Democratic Pennsylvania Lieutenant Governor John Fetterman seemed like he would cruise to victory this summer. In the race to fill the vacancy left by Sen. Pat Toomey (R-Pa), he had a commanding 11-point lead over Republican candidate Dr. Mehmet Oz. The Left was animated over the Dobbs decision overturning Roe v. Wade—the abortion hysterics were fever-pitch. Congressional Democrats had just passed a spending bill, and it looked like Democrats could blunt the electoral disaster heading their way. Yet, it was all smoke and mirrors. The fury over abortion peaked. No one cares about an August spending bill, and working families looked at their bank statements, reminding them that inflation is still high and we’re in an economic recession.
Oz’s team has chipped away at Fetterman’s advantage by highlighting his laughably soft record on public safety, which included emptying one-third of Pennsylvania’s jail and abolishing life sentences for murderers. There are also questions about Fetterman’s health—the Braddock Democrat has been recovering from a severe stroke. It’s had an impact, showing more Keystone voters why they shouldn’t send a man with serious health complications to Washington.
Now, Salena Zito, who has written about the neo-populist wave that reached its crest during the 2016 cycle, traveled to Braddock, where Fetterman first made his name as mayor. She found that its residents have different views regarding the town’s supposed renaissance. One of the main selling points about Fetterman I absorbed was that he was another type of Democrat. He spoke about the national party abandoning rural working-class voters after the 2016 election. These sorts within the party are a dying breed. Then, he ran for the U.S. Senate, and he’s just as left-wing and nutty as Bernie Sanders on a host of issues.
For the national Democratic Party, Fetterman was a mayor of a rural municipality. He was progressive and did not hold the snobby personality that most Democrats embody. His being different, however, did not stop some national Democrats from getting heartburn over his primary win. Still, his Braddock mayoralty is also an issue, though his health problems overshadow it.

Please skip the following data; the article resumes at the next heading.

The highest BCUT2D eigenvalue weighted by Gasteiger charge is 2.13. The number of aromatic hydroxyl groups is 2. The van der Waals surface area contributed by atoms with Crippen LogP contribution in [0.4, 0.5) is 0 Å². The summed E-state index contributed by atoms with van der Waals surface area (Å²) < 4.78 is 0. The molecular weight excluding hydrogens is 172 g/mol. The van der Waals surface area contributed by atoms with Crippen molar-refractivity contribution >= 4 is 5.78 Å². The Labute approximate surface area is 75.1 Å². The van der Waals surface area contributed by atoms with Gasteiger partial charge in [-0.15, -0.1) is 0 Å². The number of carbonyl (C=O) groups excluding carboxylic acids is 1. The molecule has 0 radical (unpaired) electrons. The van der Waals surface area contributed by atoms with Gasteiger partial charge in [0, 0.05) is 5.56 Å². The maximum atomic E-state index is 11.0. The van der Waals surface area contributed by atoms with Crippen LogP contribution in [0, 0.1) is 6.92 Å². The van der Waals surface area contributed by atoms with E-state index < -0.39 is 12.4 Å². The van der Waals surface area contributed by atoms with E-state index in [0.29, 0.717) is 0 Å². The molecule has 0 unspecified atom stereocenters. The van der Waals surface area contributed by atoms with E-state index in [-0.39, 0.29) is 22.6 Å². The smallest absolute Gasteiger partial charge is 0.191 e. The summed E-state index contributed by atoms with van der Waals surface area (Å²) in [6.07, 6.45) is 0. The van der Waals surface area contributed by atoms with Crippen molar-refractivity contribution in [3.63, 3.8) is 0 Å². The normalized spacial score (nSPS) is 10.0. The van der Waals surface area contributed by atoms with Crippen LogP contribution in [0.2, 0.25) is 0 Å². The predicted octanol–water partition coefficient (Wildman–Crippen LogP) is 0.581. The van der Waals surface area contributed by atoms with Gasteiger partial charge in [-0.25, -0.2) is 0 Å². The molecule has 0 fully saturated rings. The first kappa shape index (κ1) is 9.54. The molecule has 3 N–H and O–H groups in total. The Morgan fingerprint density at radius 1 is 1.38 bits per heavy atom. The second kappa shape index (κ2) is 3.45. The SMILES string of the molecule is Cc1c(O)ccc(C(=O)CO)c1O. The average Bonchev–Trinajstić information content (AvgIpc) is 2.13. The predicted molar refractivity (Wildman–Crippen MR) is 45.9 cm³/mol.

Zito spoke to multiple residents, some of whom chuckle when they hear stories about Fetterman being the revivalist of the borough. They pointed out that there’s been no job creation and that Fetterman wasn’t precisely the “doer” portrayed in the press. Even the community gardens are in a state of disrepair. Fetterman being supported by his wealthy parents also amused some residents, but others here couldn't care less. The salary for being the mayor of Braddock is only $150/month. It’s the inauthentic storytelling Fetterman has spoken about regarding his mayoralty that they resent the most (via NY Post):
[Tony] Lundy laughs when he hears Fetterman’s stories.
“Brought it back to what? Life? Come on. Look around you, there ain’t no life here, nothing is rebuilt here, nobody brought anything back, it got worse,” he said of Braddock.
Lundy said he wished the Fetterman legend was true. “I really do, but you can’t put this back together, and it is insulting to those who live here to tell us that we are better off because of him.”
Mary Carey has been deeply involved in the community her entire adult life as the culture & information facilitator at the Braddock Carnegie Library, a job she recently lost due to cutbacks. She said she bears no ill will toward the former mayor, who still lives here, but she takes issue with his narrative that he made the borough better.
“Job creation, what job creation? You mean the Family Dollar Store over there?” she said, pointing to the discount variety store on the vacant street.
Carey praised Fetterman’s wife, Gisele, for her presence in the town but said even the community gardens that received a lot of press have fallen on hard times.
Meanwhile, records show he skipped at least 53 borough council meetings after his first three years in office, peaking at 11 no-shows in 2011 and nine in 2015, according to borough records obtained by the Washington Free Beacon.
Fetterman has also faced sharp criticism for being an advocate for Pennsylvania’s public schools while failing to pay tens of thousands of dollars in taxes on time to the Woodland Hills School District. The school district placed more than 30 tax liens against Fetterman for unpaid property taxes from 2006 to 2019 and sued him twice. He took six years to pay them off.
No one in Braddock begrudges Fetterman for coming from wealth, or that his parents paid his salary until he was 49 years old. After all, being mayor pays just $150 a month. What they mind is him pretending to be something he is not: a doer.
It certainly doesn’t paint Fetterman in a good light. However, his soft-on-crime agenda is more alarming to voters in the state, where the vaunted Philly suburbs, which decide how elections go in the state, could be in play, thanks to Joe Biden’s failing agenda and the rise in violent crime.